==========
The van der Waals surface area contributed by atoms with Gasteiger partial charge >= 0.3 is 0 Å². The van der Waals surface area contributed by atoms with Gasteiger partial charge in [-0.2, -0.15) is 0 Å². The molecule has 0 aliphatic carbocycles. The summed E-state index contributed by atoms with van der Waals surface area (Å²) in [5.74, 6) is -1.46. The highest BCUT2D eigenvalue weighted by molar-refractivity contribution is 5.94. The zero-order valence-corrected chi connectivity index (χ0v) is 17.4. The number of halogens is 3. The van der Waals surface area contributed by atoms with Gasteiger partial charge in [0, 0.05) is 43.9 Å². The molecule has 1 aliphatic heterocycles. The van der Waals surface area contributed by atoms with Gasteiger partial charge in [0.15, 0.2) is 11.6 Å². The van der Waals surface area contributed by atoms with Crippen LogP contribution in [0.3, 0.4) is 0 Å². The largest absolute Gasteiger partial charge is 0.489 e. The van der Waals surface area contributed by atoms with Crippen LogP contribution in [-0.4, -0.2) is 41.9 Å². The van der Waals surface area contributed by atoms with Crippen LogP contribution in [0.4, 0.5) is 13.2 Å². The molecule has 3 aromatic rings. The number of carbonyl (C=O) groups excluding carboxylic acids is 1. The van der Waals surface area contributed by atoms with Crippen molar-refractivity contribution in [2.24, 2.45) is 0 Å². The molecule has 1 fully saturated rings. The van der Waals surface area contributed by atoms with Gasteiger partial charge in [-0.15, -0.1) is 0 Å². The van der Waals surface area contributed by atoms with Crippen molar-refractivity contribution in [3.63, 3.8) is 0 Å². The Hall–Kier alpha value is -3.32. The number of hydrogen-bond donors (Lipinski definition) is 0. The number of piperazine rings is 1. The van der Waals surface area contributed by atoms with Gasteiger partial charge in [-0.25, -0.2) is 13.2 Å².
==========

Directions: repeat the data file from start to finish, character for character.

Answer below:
The van der Waals surface area contributed by atoms with Gasteiger partial charge >= 0.3 is 0 Å². The van der Waals surface area contributed by atoms with Gasteiger partial charge in [-0.2, -0.15) is 0 Å². The molecule has 0 aliphatic carbocycles. The summed E-state index contributed by atoms with van der Waals surface area (Å²) in [5.74, 6) is -1.46. The highest BCUT2D eigenvalue weighted by molar-refractivity contribution is 5.94. The zero-order valence-corrected chi connectivity index (χ0v) is 17.4. The number of halogens is 3. The van der Waals surface area contributed by atoms with Gasteiger partial charge in [0, 0.05) is 43.9 Å². The molecule has 1 aliphatic heterocycles. The van der Waals surface area contributed by atoms with Gasteiger partial charge in [0.15, 0.2) is 11.6 Å². The van der Waals surface area contributed by atoms with Crippen LogP contribution in [0.3, 0.4) is 0 Å². The largest absolute Gasteiger partial charge is 0.489 e. The van der Waals surface area contributed by atoms with Crippen LogP contribution in [-0.4, -0.2) is 41.9 Å². The van der Waals surface area contributed by atoms with Crippen LogP contribution in [0.4, 0.5) is 13.2 Å². The molecule has 3 aromatic rings. The number of carbonyl (C=O) groups excluding carboxylic acids is 1. The van der Waals surface area contributed by atoms with Crippen molar-refractivity contribution in [2.24, 2.45) is 0 Å². The molecule has 1 fully saturated rings. The van der Waals surface area contributed by atoms with Gasteiger partial charge in [-0.15, -0.1) is 0 Å². The van der Waals surface area contributed by atoms with Crippen molar-refractivity contribution in [3.63, 3.8) is 0 Å². The Hall–Kier alpha value is -3.32. The number of hydrogen-bond donors (Lipinski definition) is 0. The number of piperazine rings is 1. The van der Waals surface area contributed by atoms with Gasteiger partial charge in [-0.25, -0.2) is 13.2 Å².